But even at the apex of Gondorian glory, this realm was itself only a faded version of Númenor (Tolkien’s version of Atlantis), and was founded by a remnant who (like Felix Brutus and his men in Sir Gawain) alone survived the destruction of their home and arrived in their new lands as exiles.
Middle-earth is rife with such faded kingdoms whose glory will never return, and indeed Middle-earth itself has been greatly diminished by the time of The Lord of the Rings, having first lost the entire subcontinent of Beleriand, then the island of Númenor. Within Middle-earth, the forest of Fangorn once “was just the East End” (III.4) of a broader wood, as is the Old Forest on the borders of the Shire.
Despite their sense of nature’s otherness, hostility, and inevitable decline, medieval poets also show in it glimpses of empathy to human suffering. It is probably too far a stretch to say that nature mourns with us in these poems, but it is clear that nature, too, participates in the pain of its own decay and decline. As Jeffrey Cohen reminds us, sometimes nature “is deployed as a meditation on the burdens of human identity.” Seabirds express the loneliness of “The Wanderer”’s narrator, who has only “the wild swan’s song / . . . , the gannet’s call / and the curlew’s cry for the laughter of men” (lines 19-21). The birds show no direct empathy to the wanderer himself, but they nonetheless suffer the same hardships: terns plea before storms, and frost-laden eagles scream in the cold. (23-24). Cohen also points to the way in which trees, vines, and birds express Sir Gawain’s own gloom as he approaches the Green Chapel, lost and bewildered, in lines 744-747 of the poem:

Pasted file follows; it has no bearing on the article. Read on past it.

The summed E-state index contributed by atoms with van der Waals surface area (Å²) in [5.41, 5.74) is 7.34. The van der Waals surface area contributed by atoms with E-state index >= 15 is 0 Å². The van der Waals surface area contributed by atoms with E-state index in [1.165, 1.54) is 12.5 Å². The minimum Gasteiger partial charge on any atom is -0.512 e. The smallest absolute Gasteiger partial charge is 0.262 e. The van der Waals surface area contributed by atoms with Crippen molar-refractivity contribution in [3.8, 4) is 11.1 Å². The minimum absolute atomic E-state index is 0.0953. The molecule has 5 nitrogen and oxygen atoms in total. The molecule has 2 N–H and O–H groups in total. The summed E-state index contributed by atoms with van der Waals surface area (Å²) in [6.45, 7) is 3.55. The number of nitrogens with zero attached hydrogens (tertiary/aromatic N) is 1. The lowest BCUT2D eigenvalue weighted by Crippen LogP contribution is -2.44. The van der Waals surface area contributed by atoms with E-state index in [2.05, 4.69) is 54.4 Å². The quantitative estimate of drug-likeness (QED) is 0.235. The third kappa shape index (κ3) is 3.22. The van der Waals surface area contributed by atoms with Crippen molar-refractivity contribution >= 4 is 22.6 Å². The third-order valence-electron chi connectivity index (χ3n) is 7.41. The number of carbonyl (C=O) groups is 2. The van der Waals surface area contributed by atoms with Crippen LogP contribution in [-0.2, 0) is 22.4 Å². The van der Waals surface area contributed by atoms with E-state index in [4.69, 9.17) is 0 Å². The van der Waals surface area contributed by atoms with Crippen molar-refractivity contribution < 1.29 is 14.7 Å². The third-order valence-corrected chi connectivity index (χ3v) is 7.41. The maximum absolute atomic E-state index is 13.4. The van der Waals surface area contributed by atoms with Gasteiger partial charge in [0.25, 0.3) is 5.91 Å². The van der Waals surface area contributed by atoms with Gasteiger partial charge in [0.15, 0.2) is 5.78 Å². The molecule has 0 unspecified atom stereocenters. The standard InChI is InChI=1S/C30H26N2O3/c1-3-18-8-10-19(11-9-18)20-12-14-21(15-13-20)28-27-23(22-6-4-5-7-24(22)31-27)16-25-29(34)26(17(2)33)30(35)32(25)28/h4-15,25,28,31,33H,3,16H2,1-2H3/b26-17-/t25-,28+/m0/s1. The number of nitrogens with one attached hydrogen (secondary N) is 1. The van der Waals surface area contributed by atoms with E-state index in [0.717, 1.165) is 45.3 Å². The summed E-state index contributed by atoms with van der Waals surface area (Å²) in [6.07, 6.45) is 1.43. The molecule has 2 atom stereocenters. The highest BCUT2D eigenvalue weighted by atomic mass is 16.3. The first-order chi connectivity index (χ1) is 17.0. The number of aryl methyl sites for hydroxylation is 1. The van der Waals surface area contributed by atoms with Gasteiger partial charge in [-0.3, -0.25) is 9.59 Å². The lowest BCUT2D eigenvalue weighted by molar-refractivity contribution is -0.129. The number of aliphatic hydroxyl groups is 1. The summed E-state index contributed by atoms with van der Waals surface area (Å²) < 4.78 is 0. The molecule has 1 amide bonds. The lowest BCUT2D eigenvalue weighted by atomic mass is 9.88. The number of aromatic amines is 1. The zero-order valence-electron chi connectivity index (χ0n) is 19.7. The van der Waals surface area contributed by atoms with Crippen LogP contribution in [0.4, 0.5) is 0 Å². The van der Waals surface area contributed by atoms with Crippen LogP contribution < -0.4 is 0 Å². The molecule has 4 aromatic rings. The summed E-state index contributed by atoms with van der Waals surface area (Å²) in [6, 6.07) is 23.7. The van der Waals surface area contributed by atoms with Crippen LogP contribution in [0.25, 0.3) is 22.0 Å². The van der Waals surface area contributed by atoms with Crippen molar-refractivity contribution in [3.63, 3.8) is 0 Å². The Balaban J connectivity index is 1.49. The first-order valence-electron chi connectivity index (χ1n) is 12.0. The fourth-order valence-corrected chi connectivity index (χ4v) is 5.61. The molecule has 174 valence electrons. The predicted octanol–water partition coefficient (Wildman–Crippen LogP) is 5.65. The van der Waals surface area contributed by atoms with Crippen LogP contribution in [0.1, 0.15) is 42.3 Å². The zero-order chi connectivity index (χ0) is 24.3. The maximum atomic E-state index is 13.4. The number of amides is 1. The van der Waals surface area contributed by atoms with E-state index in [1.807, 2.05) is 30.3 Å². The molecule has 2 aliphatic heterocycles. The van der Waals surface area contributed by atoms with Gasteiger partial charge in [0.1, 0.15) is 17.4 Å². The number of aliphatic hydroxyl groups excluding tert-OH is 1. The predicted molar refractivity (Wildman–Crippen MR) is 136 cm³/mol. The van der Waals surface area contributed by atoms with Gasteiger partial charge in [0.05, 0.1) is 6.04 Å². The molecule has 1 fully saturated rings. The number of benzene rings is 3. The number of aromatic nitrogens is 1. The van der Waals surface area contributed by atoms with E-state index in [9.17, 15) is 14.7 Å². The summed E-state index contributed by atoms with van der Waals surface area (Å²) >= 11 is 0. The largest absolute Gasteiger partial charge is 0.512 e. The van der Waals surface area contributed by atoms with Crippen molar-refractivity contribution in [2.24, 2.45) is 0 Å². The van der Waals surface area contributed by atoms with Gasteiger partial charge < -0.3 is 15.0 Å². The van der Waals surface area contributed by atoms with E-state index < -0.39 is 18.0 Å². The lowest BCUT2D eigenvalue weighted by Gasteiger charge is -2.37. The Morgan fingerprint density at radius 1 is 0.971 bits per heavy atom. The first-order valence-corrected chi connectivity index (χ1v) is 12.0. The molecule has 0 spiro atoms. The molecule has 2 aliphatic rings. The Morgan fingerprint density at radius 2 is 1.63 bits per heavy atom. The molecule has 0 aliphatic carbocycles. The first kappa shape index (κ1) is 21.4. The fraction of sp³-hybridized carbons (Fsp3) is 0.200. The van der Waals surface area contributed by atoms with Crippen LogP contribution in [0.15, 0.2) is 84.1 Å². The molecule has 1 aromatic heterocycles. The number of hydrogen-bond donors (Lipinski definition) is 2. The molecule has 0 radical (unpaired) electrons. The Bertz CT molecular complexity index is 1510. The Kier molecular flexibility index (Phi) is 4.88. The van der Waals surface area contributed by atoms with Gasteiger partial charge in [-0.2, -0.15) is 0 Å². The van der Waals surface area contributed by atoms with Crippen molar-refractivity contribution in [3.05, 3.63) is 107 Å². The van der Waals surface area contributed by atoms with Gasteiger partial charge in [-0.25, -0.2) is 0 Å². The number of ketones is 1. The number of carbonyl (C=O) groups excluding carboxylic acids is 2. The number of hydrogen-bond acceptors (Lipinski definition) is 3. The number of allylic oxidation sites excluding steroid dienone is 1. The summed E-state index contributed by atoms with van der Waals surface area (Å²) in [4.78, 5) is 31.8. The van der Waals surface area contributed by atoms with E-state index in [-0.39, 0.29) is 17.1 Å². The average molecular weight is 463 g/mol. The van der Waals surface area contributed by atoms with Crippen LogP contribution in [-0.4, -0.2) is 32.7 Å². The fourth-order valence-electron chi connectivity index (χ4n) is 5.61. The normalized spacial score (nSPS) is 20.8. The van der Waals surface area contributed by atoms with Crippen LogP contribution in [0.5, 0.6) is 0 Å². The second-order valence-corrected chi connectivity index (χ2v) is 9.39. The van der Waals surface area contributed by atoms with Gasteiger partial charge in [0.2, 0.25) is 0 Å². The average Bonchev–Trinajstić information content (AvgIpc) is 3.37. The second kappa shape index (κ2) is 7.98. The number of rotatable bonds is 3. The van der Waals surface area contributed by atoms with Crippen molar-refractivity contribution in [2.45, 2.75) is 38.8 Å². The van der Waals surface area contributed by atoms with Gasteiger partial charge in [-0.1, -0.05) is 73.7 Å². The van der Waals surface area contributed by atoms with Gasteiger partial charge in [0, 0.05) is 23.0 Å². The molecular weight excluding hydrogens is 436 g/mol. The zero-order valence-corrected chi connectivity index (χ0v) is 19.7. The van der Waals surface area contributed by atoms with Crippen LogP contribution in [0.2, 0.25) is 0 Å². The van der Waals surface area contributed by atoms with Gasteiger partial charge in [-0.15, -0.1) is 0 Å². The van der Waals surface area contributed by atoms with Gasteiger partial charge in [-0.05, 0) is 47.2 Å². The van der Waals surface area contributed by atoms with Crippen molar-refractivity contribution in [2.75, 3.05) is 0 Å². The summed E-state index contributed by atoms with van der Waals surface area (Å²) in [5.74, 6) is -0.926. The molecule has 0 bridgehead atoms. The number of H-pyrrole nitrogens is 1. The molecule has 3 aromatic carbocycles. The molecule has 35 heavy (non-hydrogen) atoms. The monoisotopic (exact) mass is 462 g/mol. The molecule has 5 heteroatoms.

Hazel and hawthorn are interwoven;
decked and draped in damp, shaggy moss,
and bedraggled birds on bare, black branches
pipe pitifully into the piercing cold.
The Beowulf poet similarly evokes the fear and dread of Grendel not by describing how terrified the Danes of Heorot are of him, but by describing the lonely gloom through which he travels, marshes and heaths that are made desolate by his presence (lines 103-104). He comes “In off the moors, down through the mist bands” (710), “Under the cloud-murk” (714), and, defeated by Beowulf, he slinks off “under the fen-banks . . . / to his desolate lair” (819-820).